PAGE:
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OpenCL In Gallium3D By Summer

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  • #16
    who is willing to bet that nvidia comes out with fully working OpenCL support in linux before everybody else(they are only a step away with cuda)?

    Not that I like proprietary drivers, but it seems to me that open source stuff (particularly graphics) seldom arrives anywhere near "on time". I'm not being disparaging but just saying that this is what usually happens for better or worse.

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    • #17
      Originally posted by _txf_ View Post
      who is willing to bet that nvidia comes out with fully working OpenCL support in linux before everybody else(they are only a step away with cuda)?

      Not that I like proprietary drivers, but it seems to me that open source stuff (particularly graphics) seldom arrives anywhere near "on time". I'm not being disparaging but just saying that this is what usually happens for better or worse.
      well ati has stream
      but i think nvidia will be first, too

      but having early opencl support can only be usefull...
      who would write software that isnt supported by any drivers?
      so by the time gallium3d or ati adopts opencl we have a nice set of opencl software already written
      well at least thats the theory
      Last edited by Pfanne; 02-02-2009, 05:02 PM.

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      • #18
        Wait a sec, I read somewhere that OpenCL (about which I just have very little abstract knowledge) is owned by Apple ? And its OpenSource ???

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        • #19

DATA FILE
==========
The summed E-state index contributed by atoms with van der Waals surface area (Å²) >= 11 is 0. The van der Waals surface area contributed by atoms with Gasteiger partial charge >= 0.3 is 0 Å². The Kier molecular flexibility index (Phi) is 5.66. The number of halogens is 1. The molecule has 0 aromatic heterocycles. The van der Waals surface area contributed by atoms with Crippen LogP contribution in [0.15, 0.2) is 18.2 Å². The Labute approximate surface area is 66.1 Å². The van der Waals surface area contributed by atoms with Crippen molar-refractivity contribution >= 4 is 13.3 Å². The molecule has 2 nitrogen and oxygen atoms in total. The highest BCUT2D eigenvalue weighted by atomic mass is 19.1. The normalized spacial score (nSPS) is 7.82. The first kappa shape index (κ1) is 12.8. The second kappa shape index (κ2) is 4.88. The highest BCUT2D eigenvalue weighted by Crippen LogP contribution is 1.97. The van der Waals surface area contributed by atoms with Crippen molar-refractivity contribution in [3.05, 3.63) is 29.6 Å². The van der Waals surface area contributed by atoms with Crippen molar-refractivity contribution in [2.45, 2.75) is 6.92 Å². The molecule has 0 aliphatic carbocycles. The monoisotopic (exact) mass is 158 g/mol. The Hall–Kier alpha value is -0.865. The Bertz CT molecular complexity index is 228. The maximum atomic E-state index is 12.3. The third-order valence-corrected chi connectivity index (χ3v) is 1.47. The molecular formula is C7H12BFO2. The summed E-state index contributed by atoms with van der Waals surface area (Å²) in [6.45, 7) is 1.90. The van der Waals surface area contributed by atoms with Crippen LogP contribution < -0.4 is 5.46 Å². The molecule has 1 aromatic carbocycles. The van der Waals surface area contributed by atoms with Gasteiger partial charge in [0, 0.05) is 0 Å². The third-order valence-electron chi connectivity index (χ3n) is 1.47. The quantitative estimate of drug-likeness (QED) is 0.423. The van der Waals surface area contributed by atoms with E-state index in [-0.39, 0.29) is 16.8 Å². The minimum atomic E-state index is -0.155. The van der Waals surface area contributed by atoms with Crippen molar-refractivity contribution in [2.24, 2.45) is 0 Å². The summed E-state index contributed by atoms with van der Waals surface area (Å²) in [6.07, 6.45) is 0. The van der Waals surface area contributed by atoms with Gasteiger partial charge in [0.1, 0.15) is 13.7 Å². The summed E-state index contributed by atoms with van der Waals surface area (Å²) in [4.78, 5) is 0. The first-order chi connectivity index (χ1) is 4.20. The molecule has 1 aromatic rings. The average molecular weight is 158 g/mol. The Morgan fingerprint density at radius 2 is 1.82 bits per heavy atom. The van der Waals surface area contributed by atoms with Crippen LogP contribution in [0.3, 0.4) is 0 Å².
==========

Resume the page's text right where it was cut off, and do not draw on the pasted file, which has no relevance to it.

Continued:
Originally posted by MetalheadGautham View Post
          Wait a sec, I read somewhere that OpenCL (about which I just have very little abstract knowledge) is owned by Apple ? And its OpenSource ???
          AFAIK, Apple owns the trademark. OpenCL is an "open" specification, which means that anyone can implement it. For an implementation to use the "OpenCL" name, it will have to pass a certification process for a nominal fee, but that's it.

          OpenCL is not open source, because open *source* does not make sense for a spec. OpenCL can have open source implementations, however - pretty much like Mesa3D is a non-certified, open source implementation of the OpenGL spec.

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          • #20
            http://fireuser.com/blog/amd_opencl_...aph_asia_2008/

            it seems that ATI has something

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            • #21
              Originally posted by drag View Post
              With the older-style Mesa-based DRI drivers there was a hell of a lot of code that was made dependent on one card or another.. a monolythic approach at doing drivers.
              In all fairness to the old Mesa ways, when it was designed graphics cards were a lot more about fixed function hardware. There wasn't much sharing because there wasn't much to share, everyone had their own hardware bits.

              With programmable shaders, and particularly universal shaders there's a lot more reason to make a low-level API. There's one layer to expose shading capability through Gallium3D in a standardized way and one fairly* hardware independent one to implement application APIs like OpenGL on shaders. (* optimization may still mean doing things in different ways due to different architecture; but the primitives are the same)

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